Name of problem: Scalping

Plant name(s): Turfgrass

Symptoms / Characteristics:
Scalping occurs when grass is cut too short, reducing a lush healthy lawn to a mass of brown stubble. The removal of excess green foliage exposes the crowns, causing the delicate tissue to desiccate and turn brown. The loss of photosynthetic leaf area essentially starves the plants and inhibits root growth. Scalping also encourages shallow rooting. Increased stress renders affected plants extremely susceptible to drought, disease and insect attack. Closely cut lawns are more susceptible to white grub and sod webworm invasions. Furthermore, a sparse lawn canopy facilitates the germination and subsequent invasion of weeds. Scalping can occur when mower blades are set too low, when mower wheels sink into soft ground and when the grass is cut infrequently and severely.

Control / Preventions:
Improper mowing is the leading cause of turfgrass problems. Optimum mowing heights vary according to species and environment but most common turfgrass varieties prefer heights of 6-8 cm. Mowing heights should be raised slightly in shaded areas or during periods of stress. There are two basic rules that must be followed:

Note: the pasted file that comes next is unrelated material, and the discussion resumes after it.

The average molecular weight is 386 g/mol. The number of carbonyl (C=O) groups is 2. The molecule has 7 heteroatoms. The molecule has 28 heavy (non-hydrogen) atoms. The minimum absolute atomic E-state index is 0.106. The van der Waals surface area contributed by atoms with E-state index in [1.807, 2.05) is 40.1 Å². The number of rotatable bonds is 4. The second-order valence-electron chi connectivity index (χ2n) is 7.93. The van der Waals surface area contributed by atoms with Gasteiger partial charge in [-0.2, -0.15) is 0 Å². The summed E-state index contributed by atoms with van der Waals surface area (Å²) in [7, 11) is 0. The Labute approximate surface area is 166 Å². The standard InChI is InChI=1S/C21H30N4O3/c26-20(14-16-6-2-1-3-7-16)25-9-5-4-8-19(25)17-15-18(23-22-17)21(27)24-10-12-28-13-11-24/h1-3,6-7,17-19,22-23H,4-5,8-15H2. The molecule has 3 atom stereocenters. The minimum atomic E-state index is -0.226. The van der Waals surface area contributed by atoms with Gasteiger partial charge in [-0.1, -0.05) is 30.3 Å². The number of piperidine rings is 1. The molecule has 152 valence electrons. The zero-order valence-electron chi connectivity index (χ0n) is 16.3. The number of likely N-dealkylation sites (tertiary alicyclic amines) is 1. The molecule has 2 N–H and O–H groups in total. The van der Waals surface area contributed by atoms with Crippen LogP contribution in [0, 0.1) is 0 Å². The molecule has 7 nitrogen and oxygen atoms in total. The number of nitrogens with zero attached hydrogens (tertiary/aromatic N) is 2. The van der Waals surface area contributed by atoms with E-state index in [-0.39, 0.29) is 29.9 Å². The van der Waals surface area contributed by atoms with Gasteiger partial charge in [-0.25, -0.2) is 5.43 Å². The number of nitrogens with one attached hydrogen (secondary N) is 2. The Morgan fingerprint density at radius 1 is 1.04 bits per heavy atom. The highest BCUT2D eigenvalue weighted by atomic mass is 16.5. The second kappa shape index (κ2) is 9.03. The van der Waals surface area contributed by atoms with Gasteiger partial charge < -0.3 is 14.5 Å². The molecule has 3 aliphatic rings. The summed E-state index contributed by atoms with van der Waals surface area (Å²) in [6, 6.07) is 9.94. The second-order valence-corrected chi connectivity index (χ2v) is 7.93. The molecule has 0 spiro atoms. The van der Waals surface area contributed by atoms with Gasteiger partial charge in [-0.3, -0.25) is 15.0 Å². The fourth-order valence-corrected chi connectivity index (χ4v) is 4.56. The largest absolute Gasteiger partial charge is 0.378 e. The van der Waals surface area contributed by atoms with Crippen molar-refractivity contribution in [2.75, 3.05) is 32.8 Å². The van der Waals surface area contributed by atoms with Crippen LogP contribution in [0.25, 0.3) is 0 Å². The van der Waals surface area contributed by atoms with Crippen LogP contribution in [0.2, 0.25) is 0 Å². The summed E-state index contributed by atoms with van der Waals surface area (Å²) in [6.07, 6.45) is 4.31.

(1) never remove more than 1/3 of the foliage at one time
(2) never mow shorter than 5 cm
Following the 1/3 rule may require more frequent mowing but this extra effort will help to eliminate future need for pesticide applications. Mowing at the proper height and frequency will promote healthy, vigorous, more competitive turf. If a lawn has grown longer than usual (e.g. during a vacation or during a period of rainy weather) the grass should be cut in small stages over a period of time so that the target height is reached gradually. Mow when the grass is dry and maintain sharp blades. Scalped turf may recover on its own, depending on the severity of the damage. Heavily damaged areas may need to be reseeded.

Relevant web sites:

Other references:
McKernan, D. 1994. Great Plains Turfgrass Manual. Patterson Productions, Alberta. 184 pages.

Porter, W.R. 1999. Green Side Up. Fitzhenry & Whiteside, Ontario. 138 pages.